Slicers allow the user to filter the data which is displayed in the charts or tables on that page. This means that the data can be filtered to show data specific to their artform and other categories. Slicers are always on the left side of the display.
This is what a slicer looks like:
The slicer will indicate which category is selected, if any, and can be cleared using the eraser button on the slicer itself or the Reset Filters button in the bottom left of the Dimensions Interpretation Tool.
5. What is the key terminology?
A metric used to measure an intrinsic quality of a work.
Peer and Public Surveys
Surveys issued to members of the public that have experienced the work are referred to as ‘Public’ surveys.
Surveys issued to invited peer reviewers after the work are called ‘Peer’ surveys.
The collection of surveys used to assess a specific piece of work.
6. How do I interpret the data?
There are two key things that are used to provide interpretation: a histogram and a percentile.
The histogram is a type of chart used to show to spread and range of data. The histogram will show the spread of all scores for the chosen dimension and respondent type. If the user has entered a specific score in the appropriate field, the place in which their score ‘sits’ in the histogram will be presented in a different colour.
The percentile is a statistical measure used for ranking. The percentile in the Tool shows where the entered score places amongst all scores for the selected dimension and respondent type.
For example, you might know that you scored 67 out of 90 on a chemistry test, but that figure has no real meaning unless you know where you rank in comparison to others that took the same test. This rank is called the percentile. If you know that your score is in the 32nd percentile, that means you scored higher than 32% of people who took the same chemistry test.
Each piece of evaluated work will have its own set of unique objectives and creative intentions which aren’t taken into account by the percentile ranking. For this reason, interpreting the percentile isn’t as simple as in the chemistry test example above – higher isn’t necessarily better. However, this limitation is mitigated by the fact that:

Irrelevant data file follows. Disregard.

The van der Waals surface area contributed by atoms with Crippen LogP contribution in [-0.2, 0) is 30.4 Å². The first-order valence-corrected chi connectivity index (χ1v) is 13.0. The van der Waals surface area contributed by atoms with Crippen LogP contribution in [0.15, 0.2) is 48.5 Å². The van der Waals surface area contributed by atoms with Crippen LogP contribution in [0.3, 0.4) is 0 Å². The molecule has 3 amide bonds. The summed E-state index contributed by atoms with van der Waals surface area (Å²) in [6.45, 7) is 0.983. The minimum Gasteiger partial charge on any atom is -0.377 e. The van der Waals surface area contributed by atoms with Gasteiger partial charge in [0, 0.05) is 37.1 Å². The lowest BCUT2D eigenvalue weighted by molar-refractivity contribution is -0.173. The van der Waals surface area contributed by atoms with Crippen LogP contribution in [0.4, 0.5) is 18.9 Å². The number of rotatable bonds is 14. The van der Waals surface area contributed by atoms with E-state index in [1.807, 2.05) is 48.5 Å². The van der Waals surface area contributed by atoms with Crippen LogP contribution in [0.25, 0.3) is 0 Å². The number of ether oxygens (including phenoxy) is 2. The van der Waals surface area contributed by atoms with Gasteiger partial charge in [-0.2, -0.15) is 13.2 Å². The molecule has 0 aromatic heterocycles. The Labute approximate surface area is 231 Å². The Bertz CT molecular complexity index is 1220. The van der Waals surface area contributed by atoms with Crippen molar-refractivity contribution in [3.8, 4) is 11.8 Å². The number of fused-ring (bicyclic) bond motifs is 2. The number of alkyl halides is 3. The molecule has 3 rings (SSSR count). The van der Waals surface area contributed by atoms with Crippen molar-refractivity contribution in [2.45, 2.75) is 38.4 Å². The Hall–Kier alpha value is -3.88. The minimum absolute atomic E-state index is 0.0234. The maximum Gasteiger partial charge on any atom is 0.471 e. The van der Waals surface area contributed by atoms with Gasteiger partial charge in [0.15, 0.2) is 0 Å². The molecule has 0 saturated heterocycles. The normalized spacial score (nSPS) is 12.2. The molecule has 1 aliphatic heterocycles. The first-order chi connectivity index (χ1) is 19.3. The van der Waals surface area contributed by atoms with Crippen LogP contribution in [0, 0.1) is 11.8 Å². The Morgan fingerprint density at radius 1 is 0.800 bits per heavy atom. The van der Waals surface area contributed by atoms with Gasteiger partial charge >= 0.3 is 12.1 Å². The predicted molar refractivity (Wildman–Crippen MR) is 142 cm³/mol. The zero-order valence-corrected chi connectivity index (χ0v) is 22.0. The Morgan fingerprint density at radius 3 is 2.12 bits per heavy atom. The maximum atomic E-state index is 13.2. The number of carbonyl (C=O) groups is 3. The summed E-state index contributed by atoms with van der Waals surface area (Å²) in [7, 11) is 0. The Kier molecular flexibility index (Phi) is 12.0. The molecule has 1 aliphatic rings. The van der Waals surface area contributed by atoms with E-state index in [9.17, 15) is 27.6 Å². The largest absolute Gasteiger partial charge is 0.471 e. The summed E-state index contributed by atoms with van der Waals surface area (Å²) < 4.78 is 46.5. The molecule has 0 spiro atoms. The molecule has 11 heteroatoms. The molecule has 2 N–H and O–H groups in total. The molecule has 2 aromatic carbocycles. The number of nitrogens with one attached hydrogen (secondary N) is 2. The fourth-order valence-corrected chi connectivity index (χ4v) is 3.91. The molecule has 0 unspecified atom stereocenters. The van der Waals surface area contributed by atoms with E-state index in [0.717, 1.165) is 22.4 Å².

- Only the user gets to decide who they are ranked against
- Only the user can see the ranking
- Only the user can decide if this ranking is meaningful to them
It is essential to keep this in mind when considering the percentile shown for each dimension and respondent type.
In addition, there are a few things to remember when interpreting the percentile ranking and position on the histogram:
Currently, evaluations with fewer than 25 public responses are not included in the Tool. This is because we cannot be confident in a small sample size providing an average which is truly representative of the audience’s opinion. As the project continues and richer data is submitted, it is our intention to use margin of error to select evaluations with an appropriate sample size. This will ensure that evaluations where the overall attendance figures are smaller are included.
Volume of data
When certain filters are applied, and the data is ‘sliced’ in various ways, there might only be a small number of evaluations for comparison. A warning will be displayed when there are fewer than 10 evaluations. This is important because if there is only a small number to compare against then the position on the histogram or percentile ranking shown in the Tool might be misleading. For example, if there is only one other Band 1 evaluation for comparison, it will report your score as either the highest or lowest of all Band 1 evaluations!
Not every variable is captured and represented by the Toolkit and this tool. This means there might be factors we can’t see which are influencing the scores. For example, whether it was an outdoor work and it rained; the cost of tickets was higher than average for that type of work; there was a staff shortage at a particular time…
The data that is used to fuel this tool is anonymised data from submitted evaluations. Once a Toolkit user clicks ‘Submit’ when creating an Insights Report, the associated data is ‘tagged’ and is then pulled through to the Dimensions Interpretation Tool.
Therefore, the most helpful thing someone can do to increase this tool’s efficacy is to submit their Impact & Insight Toolkit data as Insights Reports.
Furthermore, ensuring that the submitted data has the appropriate properties selected really enriches the data as it makes the filtering, or ‘slicing’, possible. Therefore, adding properties to Toolkit evaluations greatly increases this tool’s worth and the sector’s understanding of the impact of their work overall.
If you need any support in using the Dimensions Interpretation Tool or would like to discuss any learnings, do not hesitate to get in touch by contacting firstname.lastname@example.org or calling us at +44 (0) 1223 656 255.
 “Aggregate data refers to […] information that is (1) collected from multiple sources and/or on multiple measures, variables, or individuals and (2) compiled into data summaries or summary reports” For more information, please see https://www.edglossary.org/aggregate-data/
 “Margin of error […] tells you how much you can expect your survey results to reflect the views from the overall population” For more information please see https://www.surveymonkey.co.uk/mp/margin-of-error-calculator/
The information on this page was last updated on 17 November, 2020.